- Misunderstandings can be highly destructive. To illustrate, if your spouse sees you with a friend of the opposite sex in a café, he might not understand why he hasn’t been invited and demand an explanation.
Other ways to say for example?
1. THAT IS TO SAY, THAT IS
- Keep romance alive. That is to say, don’t let your lovelife fall into routine.
- I have a very good reason for not trusting my ex. Namely, he’s a convicted felon.
3. IN OTHER WORDS
- Don’t be unsociable. In other words, go out and make some friends.
4. PUT DIFFERENTLY
- John has managed to get over Jane. Put differently, he’s started seeing other women.
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1. AS A MATTER OF FACT
- I love sleeping with my pet pig. As a matter of fact, I can’t fall asleep unless he’s in my bed.
2. IN FACT
- I told them not to invite Rachel to the party. In fact, I was the only person who saw what a party pooper she really was.
- I think it would be a good idea to send her some flowers. Actually, you should get her a hundred orchids.
- He may be the best-dressed man around. Indeed, he has a really good taste in fashion.
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FOCUSING AND LINKING
1. AS FOR (often suggests disinterest or dislike)
- I’m going to Janet’s party at the weekend. As for Mary’s, I think I’ll pass.
2. WITH RESPECT TO
- Starting your own IT company may be the one of the best things you can do right now. With respect to opening a pet shop, it’s hard to say the same thing.
- Start your day with making the most important phone calls. Regarding emails, you might put them off until later.
4. WITH REGARD TO
- With regard to handling complaints, you might want to keep in mind that your customers are always right.
5. AS REGARDS
- Working from home has many advantages. As regards disadvantages, it might be difficult to keep your cat off your keyboard.
6. TALKING OF
- Talking of cats, you can’t trust them to keep you company when you need it. They’re quite selfish creatures.
7. AS FAR AS … CONCERNED
- As far as dogs are concerned, they might give you a chance to get up from your desk and get some exercise during the day.
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1. IN CONCLUSION
- In conclusion, it may be said that pigs make the best pets.
2. IN BRIEF
- Meeting my boss at the pub was an interesting experience. In brief, it was a disaster.
3. IN SUMMARY
- In summary, it may not be the best idea to frequent the same pubs as your boss.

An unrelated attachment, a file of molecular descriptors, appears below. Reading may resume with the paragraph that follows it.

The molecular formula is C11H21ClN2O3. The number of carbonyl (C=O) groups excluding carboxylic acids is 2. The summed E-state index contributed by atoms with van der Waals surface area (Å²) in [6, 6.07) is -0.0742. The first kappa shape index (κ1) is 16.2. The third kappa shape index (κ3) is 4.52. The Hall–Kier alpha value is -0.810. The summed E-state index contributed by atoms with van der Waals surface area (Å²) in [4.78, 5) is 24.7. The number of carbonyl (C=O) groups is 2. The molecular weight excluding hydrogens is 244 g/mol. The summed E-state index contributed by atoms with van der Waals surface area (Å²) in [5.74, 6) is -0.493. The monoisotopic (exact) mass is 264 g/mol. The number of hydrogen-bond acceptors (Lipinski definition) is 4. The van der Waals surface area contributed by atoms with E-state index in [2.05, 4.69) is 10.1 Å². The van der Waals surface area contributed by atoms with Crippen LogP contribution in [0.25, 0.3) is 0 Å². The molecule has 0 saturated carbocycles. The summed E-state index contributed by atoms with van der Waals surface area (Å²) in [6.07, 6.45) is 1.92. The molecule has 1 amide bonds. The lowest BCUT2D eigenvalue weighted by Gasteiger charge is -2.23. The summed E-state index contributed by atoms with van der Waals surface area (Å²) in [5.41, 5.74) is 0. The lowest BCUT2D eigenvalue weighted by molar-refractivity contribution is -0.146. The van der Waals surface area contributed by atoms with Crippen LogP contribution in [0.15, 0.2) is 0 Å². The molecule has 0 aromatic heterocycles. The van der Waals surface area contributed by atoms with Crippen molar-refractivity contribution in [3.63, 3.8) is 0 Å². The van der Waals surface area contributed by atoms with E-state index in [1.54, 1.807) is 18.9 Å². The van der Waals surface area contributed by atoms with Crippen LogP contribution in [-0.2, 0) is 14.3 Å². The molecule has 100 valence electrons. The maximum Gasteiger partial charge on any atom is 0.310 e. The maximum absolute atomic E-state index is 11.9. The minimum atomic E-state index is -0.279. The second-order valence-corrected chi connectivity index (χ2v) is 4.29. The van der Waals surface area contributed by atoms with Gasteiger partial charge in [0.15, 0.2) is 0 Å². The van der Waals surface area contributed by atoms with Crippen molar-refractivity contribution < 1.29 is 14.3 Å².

4. TO SUM UP
- To sum up, some people are better suited to working from home than others.
5. ALL IN ALL
- All in all, you have to make sure both you and your customers are satisfied with your work.
What are the other ways to say in conclusion?
- I thought it was a good idea to get a ferret. Rather, it had always been my dream to get one.
2. TO BE MORE PRECISE
- You might want to change a few things. To be more precise, I think you should start again from scratch.
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1. AT FIRST
- It wasn’t a piece of cake to learn English. At first, I couldn’t pronounce all the words correctly.
- Then, I couldn’t spell all the words correctly.
- Afterwards, I had a hard time understanding the tenses.
- Later, I couldn’t memorize phrasal verbs and idioms.
5. IN THE MEANTIME
- In the meantime, I was getting some help from MyEnglishTeacher.
- Meanwhile, I was enjoying my skype lessons more and more.
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DISMISSAL (of what was said before)
- I couldn’t get my head around the Passive Voice. Anyway, I don’t think it’s important to use it all the time.
- Anyhow, I’ve just decided to learn Russian next.
3. AT ANY RATE
- At any rate, I don’t want to become a simultaneous interpreter in five languages.
Different Ways to Say “To Be Honest”
As a "part of speech" transition words are used to link words, phrases or sentences. They help the reader to progress from one idea (expressed by the author) to the next idea. Thus, they help to build up coherent relationships within the text.
This structured list of commonly used English transition words — approximately 200, can be considered as quasi complete. It can be used (by students and teachers alike) to find the right expression. English transition words are essential, since they not only connect ideas, but also can introduce a certain shift, contrast or opposition, emphasis or agreement, purpose, result or conclusion, etc. in the line of argument.
The transition words and phrases have been assigned only once to somewhat artificial categories, although some words belong to more than one category.
There is some overlapping with prepositions and postpositions, but for the purpose of usage and completeness of this concise guide, I did not differentiate.
Agreement / Addition / Similarity
The transition words like also, in addition, and, likewise, add information, reinforce ideas, and express agreement with preceding material.
in the first place
not only ... but also
as a matter of fact
in like manner
in the same fashion / way
first, second, third
in the light of
not to mention
to say nothing of
by the same token
as well as
Opposition / Limitation / Contradiction